mud dwellers


The mud in which we modern creatures—trying so hard, in all of our blindness, to find our modern lovers—are covered and buried must have been a theme that Hurston meditated on for years. Their Eyes Were Watching God was published a decade after “Monkey Junk,” but there’s already plenty of mud-slinging going on. At the end of “Monkey Junk,” the savvy city diva calls her ex a “hunk of mud” and tells him to go hang out with monkeys. She dismisses him coldly, in other words. She’s trying her best to dehumanize and demoralize him, to banish him from the place where the successful and the professional go to get out of the dirt. She’ll be earning a hundred “shekels” a month off the poor guy, so she can buy her silk drawers and hosiery in the “marketplace.” But Hurston seems to suggest that this diva has maligned her priorities, that her sense of value is skewed. She thinks, perhaps, the ease and comfort of the city has cleaned her of that mud and allowed her to gleam and shine, to become glossy and precious. But she still, apparently, has mud in her eyes, for she’s entirely missed the glimmer and glamour of her fellow. Perhaps all of her fellows. It’s a morality tale that seeks to expose the extent to which—in spite of the slick tricks of the city’s shop windows and lights—modern lovers are still (as they ever were) drowned in mud. They hunt and they hunt, but the mud keeps them from simply seeing each other’s glitter and flash, or hearing the weird little hum of that strange old love song as it plays on, and on.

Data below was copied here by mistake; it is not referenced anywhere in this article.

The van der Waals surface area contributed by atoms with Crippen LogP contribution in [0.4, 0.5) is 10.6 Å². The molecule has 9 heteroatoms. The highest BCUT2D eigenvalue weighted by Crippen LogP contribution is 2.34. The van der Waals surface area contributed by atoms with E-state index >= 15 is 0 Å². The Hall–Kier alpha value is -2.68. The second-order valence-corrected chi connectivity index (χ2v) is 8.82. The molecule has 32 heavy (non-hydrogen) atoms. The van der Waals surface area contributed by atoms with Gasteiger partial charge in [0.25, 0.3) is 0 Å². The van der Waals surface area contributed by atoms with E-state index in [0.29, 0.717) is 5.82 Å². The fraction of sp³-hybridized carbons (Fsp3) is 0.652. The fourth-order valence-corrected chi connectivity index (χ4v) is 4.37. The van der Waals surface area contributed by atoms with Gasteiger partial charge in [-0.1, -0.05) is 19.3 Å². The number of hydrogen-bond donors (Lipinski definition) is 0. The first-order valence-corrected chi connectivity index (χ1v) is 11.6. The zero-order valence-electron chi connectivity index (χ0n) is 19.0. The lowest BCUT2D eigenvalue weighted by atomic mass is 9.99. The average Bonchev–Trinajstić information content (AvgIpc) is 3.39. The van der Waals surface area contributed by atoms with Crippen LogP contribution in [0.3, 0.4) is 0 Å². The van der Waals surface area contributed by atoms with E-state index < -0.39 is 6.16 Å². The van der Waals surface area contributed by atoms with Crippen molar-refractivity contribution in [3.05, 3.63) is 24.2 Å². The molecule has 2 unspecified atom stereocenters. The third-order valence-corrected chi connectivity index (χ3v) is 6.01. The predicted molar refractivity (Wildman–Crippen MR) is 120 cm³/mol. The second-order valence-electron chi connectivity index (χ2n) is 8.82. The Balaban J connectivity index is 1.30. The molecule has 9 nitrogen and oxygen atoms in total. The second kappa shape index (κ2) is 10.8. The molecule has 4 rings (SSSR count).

more from Beatrice Marovich at Killing the Buddha here.